Case Demonstrates Risks of Unwritten Business Agreements
It is always recommended that business dealings and employment relationships be set out in a formal written agreement or contract. An oral agreement can lead to uncertainties and unintended legal outcomes, as an Ontario court case recently illustrated. The case centred on the difficulties faced by two parties when no written agreement was in place.
The case involves two small marketing firms and their owners. VPM was owned and run by David and Patricia Mitchell. BAMS was owned and run by Stephen and Barbara Jenne. The two firms entered into a business relationship in 1992. No contract was ever signed to establish the partnership or set out each firm’s rights and obligations to each other. David and Stephen entered a verbal agreement that they would share earned commissions from their customers: 55 per cent went to VPM and 45 per cent to Stephen.
As far as their clients were concerned, VPM provided a full service. But David and Stephen kept their business entities separate. They each operated from home offices, did their own banking, and paid their own companies’ bills. The parties operated under this arrangement for 20 years and enjoyed a successful business relationship working in the media consulting industry.
In 2010, David unexpectedly passed away. After his death, his widow, Patricia, and Stephen agreed to try carrying on the business in a similar fashion for one year. Patricia would continue as Chief Financial Officer and Stephen would continue his existing work as well as taking on David’s former duties as the face of the company.
However, the relationship between Patricia and Stephen began deteriorating by May 2011. Two meetings that month eventually led to Stephen terminating his relationship with VPM in August 2011. After this break-up, virtually every VPM client continued dealing with BAMS and ceased dealing with VPM.
Subsequently, Stephen and his wife Barbara offered Patricia $48,000 in consideration for her retirement. She rejected the offer and brought a claim in damages against Stephen and Barbara for breach of contract, breach of fiduciary duty, and interference with economic relations. She also claimed punitive damages.
At trial, the nature of the parties’ relationship had to be determined.
Patricia’s claim rested on her submission that Stephen was VPM’s employee or was a “dependent contractor”, which meant that he owed VPM a fiduciary duty. She also submitted that he had breached his common-law duty of good faith to act honestly in dealings with VPM; as a consequence, she was entitled to damages.
In response, Stephen submitted that he was not an employee of VPM; rather, the relationship was a partnership or a contractual association and there was no fiduciary duty.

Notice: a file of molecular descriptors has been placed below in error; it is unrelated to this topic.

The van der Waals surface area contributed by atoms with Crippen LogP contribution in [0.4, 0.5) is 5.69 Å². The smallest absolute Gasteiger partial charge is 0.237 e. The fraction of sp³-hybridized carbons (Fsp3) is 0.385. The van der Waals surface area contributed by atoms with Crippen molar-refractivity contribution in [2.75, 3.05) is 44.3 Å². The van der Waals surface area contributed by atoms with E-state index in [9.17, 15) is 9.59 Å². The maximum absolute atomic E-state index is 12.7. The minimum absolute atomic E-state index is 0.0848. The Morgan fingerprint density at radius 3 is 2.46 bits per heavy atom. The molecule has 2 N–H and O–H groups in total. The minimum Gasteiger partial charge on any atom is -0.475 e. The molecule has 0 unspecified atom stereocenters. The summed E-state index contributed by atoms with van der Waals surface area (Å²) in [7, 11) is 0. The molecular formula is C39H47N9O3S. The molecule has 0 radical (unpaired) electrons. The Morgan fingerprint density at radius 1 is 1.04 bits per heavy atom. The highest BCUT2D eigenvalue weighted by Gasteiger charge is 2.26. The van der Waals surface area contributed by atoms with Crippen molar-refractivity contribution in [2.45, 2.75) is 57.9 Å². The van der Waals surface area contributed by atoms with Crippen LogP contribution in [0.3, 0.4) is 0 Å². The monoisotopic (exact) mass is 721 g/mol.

At the outset, the court held that Stephen was a dependent contractor of VPM. It relied on the leading case on the matter, McKee v. Reid’s Heritage Homes Ltd. In that case, the Ontario Court of Appeal held that certain individuals who were not employees fell into a category known as “dependent contractor”, which it described as follows:
“I conclude that an intermediate category exists, which consists, at least, of those non-employment work relationships that exhibit a certain minimum economic dependency, which may be demonstrated by complete or near-complete exclusivity. Workers in this category are known as “dependent contractors” and they are owed reasonable notice upon termination.”
On this basis, the court determined that Stephen was a dependent contractor because he had worked exclusively for VPM for 20 years and his income was solely based on his work for VPM.
As a result of this determination, the court found that he was in a fiduciary duty relationship with VPM and he breached that duty by taking all of VPM’s clients. In addition, the court found that he had breached his duty of good faith and honest performance.
The court therefore awarded Patricia $614,624 in compensatory damages, which represented the amount of income lost over a four-year period. In addition, the court ordered Stephen to pay $30,000 in punitive damages, finding that:
“Stephen’s conduct falls well within the category […] where ‘there has been high-handed, malicious, arbitrary or highly reprehensible misconduct that departs to a marked degree from ordinary standards of decent behaviour.’”
The Kitchener-Waterloo employment lawyers at Petker Campbell Postnikoff have many years of experience advising businesses and non-unionized employees and employers on a variety of issues. Our team will walk you through the details of your dispute, advise you on your rights, responsibilities and obligations, and help you understand your options. If your dispute cannot be settled through negotiation, we can represent you through mediation and the court process.
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